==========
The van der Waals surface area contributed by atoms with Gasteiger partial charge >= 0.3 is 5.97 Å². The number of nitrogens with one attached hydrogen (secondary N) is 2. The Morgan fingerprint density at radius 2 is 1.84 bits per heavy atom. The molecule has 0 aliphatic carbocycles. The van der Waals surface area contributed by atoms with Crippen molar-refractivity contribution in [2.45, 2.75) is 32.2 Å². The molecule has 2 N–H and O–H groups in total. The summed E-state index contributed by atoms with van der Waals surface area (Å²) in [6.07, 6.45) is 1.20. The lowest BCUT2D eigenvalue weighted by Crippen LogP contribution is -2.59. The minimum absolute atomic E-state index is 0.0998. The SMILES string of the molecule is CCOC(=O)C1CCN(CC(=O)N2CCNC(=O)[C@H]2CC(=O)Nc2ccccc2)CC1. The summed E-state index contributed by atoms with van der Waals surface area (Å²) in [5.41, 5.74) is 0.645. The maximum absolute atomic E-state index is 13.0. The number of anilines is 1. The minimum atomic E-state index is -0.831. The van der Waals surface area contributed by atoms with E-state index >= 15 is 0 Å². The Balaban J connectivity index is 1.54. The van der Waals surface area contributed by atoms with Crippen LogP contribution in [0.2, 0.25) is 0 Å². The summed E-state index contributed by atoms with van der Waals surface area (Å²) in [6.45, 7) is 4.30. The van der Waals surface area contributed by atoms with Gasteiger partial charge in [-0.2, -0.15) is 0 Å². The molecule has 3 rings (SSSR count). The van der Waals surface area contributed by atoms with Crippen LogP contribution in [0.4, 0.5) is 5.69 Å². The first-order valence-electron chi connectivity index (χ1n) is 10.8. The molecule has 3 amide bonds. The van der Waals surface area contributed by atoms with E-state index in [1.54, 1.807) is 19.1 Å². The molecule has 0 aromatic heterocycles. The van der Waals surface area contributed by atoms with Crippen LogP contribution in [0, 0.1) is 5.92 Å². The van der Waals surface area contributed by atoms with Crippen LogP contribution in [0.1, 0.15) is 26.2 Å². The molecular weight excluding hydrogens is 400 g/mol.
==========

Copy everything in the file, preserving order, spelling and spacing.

The van der Waals surface area contributed by atoms with Gasteiger partial charge >= 0.3 is 5.97 Å². The number of nitrogens with one attached hydrogen (secondary N) is 2. The Morgan fingerprint density at radius 2 is 1.84 bits per heavy atom. The molecule has 0 aliphatic carbocycles. The van der Waals surface area contributed by atoms with Crippen molar-refractivity contribution in [2.45, 2.75) is 32.2 Å². The molecule has 2 N–H and O–H groups in total. The summed E-state index contributed by atoms with van der Waals surface area (Å²) in [6.07, 6.45) is 1.20. The lowest BCUT2D eigenvalue weighted by Crippen LogP contribution is -2.59. The minimum absolute atomic E-state index is 0.0998. The SMILES string of the molecule is CCOC(=O)C1CCN(CC(=O)N2CCNC(=O)[C@H]2CC(=O)Nc2ccccc2)CC1. The summed E-state index contributed by atoms with van der Waals surface area (Å²) in [5.41, 5.74) is 0.645. The maximum absolute atomic E-state index is 13.0. The number of anilines is 1. The minimum atomic E-state index is -0.831. The van der Waals surface area contributed by atoms with E-state index >= 15 is 0 Å². The Balaban J connectivity index is 1.54. The van der Waals surface area contributed by atoms with Crippen LogP contribution in [0.2, 0.25) is 0 Å². The summed E-state index contributed by atoms with van der Waals surface area (Å²) in [6.45, 7) is 4.30. The van der Waals surface area contributed by atoms with Gasteiger partial charge in [-0.2, -0.15) is 0 Å². The molecule has 3 rings (SSSR count). The van der Waals surface area contributed by atoms with Crippen LogP contribution in [0.4, 0.5) is 5.69 Å². The first-order valence-electron chi connectivity index (χ1n) is 10.8. The molecule has 3 amide bonds. The van der Waals surface area contributed by atoms with E-state index in [1.54, 1.807) is 19.1 Å². The molecule has 0 aromatic heterocycles. The van der Waals surface area contributed by atoms with Crippen LogP contribution in [0, 0.1) is 5.92 Å². The van der Waals surface area contributed by atoms with Crippen LogP contribution in [0.1, 0.15) is 26.2 Å². The molecular weight excluding hydrogens is 400 g/mol.